White, Dr. Frances J., U. of Oregon, Eugene, OR - To aid workshop on 'Human Warfare: An Integrative Anthropological Prospective,' 2008, U. of Oregon, in collaboration with Dr. Douglas Kennett
'Human Warfare: An Integrative Anthropological Perspective'
October 16-18, 2008, University of Oregon, Eugene, Oregon
Organizers: Frances J. White and Douglas Kennett, University of Oregon
This meeting addressed the need for an integrated model of the ancestral conditions that led to the emergence of warfare and/or to adaptations that evolved in response to those pressures. To this end, the conference brought together scholars from diverse anthropological sub-disciplines (e.g. primatology, paleo-anthropology, archaeology, behavioral ecology, ethnography) and related disciplines (e.g. political science, psychology, economics, evolutionary biology) whose work has significantly advanced knowledge on this topic but who would not otherwise have occasion to meet. The conference resulted in a book proposal, which has been enthusiastically received by Oxford University Press and will soon be sent out for review. This volume will constitute the first comprehensive evolutionary treatment of the ecological, social, and psychological processes involved in warfare.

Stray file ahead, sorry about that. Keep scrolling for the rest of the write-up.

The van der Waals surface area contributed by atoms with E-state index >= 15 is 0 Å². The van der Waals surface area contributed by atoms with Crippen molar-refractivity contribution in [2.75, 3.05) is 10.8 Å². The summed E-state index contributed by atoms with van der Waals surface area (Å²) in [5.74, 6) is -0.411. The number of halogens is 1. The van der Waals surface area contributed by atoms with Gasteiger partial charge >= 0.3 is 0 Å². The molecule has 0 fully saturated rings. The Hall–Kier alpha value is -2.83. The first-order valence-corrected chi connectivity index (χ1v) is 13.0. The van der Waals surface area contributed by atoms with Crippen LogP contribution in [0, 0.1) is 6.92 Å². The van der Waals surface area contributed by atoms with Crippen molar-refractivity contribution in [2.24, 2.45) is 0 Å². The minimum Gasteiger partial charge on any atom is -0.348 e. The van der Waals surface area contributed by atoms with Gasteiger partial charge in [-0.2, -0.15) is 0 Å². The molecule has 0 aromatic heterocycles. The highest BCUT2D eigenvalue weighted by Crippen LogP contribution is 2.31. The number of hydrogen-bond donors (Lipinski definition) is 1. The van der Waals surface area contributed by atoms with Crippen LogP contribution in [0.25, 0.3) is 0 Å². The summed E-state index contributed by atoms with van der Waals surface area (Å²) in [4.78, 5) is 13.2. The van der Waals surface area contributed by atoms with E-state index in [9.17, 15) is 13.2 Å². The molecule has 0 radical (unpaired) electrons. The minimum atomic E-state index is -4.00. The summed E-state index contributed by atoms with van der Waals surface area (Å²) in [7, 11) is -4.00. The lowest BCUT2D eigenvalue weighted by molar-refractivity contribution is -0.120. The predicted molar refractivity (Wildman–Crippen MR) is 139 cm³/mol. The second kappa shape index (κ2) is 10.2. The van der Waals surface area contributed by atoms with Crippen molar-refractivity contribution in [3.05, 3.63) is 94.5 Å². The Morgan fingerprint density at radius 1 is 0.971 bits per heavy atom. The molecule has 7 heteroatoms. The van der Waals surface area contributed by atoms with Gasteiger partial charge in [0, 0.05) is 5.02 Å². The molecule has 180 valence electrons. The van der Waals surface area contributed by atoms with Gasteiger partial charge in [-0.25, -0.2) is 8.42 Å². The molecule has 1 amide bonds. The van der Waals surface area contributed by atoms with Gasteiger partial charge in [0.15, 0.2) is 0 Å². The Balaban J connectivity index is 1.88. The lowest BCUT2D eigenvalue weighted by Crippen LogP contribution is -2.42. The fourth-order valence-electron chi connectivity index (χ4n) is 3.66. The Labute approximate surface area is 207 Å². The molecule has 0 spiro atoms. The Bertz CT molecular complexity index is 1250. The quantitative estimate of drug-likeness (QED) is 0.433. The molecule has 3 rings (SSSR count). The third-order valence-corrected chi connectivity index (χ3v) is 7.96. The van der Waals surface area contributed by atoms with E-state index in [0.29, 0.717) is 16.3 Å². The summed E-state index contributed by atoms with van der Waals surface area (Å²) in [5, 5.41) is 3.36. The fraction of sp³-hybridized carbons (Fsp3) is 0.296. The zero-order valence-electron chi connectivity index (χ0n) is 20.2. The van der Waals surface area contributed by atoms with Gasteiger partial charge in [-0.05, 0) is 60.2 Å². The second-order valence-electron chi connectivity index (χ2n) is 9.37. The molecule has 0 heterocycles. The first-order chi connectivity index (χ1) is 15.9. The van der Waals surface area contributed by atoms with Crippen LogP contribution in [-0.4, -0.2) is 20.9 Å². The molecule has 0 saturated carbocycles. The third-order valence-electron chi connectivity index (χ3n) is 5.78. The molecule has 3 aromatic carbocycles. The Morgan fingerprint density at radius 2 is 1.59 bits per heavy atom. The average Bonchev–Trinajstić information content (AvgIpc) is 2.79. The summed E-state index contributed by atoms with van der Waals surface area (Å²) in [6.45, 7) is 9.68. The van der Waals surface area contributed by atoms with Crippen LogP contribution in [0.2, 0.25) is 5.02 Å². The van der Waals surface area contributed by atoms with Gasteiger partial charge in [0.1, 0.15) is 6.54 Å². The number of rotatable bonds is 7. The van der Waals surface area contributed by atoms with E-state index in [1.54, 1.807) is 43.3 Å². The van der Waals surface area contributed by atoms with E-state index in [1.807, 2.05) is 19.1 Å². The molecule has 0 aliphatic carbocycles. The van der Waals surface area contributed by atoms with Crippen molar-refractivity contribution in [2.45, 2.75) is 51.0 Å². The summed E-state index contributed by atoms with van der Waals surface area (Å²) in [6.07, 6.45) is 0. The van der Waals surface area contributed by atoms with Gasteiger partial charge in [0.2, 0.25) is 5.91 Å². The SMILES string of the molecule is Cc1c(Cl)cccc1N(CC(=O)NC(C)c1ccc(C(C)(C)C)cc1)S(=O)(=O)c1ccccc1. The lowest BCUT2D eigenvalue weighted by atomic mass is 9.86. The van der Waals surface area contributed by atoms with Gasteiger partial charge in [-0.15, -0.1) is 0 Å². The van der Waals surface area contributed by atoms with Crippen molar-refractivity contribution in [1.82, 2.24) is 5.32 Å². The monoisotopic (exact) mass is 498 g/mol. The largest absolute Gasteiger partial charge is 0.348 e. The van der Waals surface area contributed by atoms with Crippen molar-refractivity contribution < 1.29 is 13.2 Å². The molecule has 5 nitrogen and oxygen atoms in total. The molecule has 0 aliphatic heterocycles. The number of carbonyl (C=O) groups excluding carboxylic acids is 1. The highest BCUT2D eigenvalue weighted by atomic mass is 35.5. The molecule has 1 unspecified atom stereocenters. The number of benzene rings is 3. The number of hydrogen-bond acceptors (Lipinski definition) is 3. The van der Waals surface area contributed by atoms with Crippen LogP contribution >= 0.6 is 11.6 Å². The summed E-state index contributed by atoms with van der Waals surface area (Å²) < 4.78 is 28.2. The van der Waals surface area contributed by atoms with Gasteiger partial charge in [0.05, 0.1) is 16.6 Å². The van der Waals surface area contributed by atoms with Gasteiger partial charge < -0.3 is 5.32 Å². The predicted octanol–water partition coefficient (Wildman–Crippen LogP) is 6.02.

Mencher, Dr. Joan, New York, NY - To aid preparation of personal research materials for archival deposit with the National Anthropological Archives, Smithsonian Institution, Washington, DC - Historical Archives Program
To support the development of a doctoral program in anthropology at Addis Ababa University, Addis Ababa, Ethiopia - Institutional Development Grant
The Department of Social Anthropology at Addis Ababa University launched a Ph.D program in 2010 on its own. In collaboration with anthropology departments in Europe, US, and Japan, the Department now intends to improve the theoretical and methodological training of Ph.D. students. The IDG grant will be used to intensify international exposure and exchange; improve the quality of anthropological training by bringing in experienced guest lectuerers and disseration co-advisors and examiners; upgrade the current curriculum in consultation with partner institutions; provide modest support for student field research; and build up the library and electronic resources. Ethiopia has a great need for highly trained anthropologists in academic and non-academic positions and the IDG will help the Department to train future generations to fill these positions. It will also help promote anthropology as an academic discipline in Ethiopia, where it is little known. By training local anthropologists who will do their fieldwork in their own country, we also wish to achieve a greater transparency in the dissemination of results among the researched communities and thus achieve a greater engagement.
Rosa, Jonathan Daniel, U. of Chicago, Chicago, IL - To aid research on 'Learning to Hear a Nation’s Limits: Language Ideologies and Ethnoracial Subjectivity in U.S. High Schools,' supervised by Dr. Susan Gal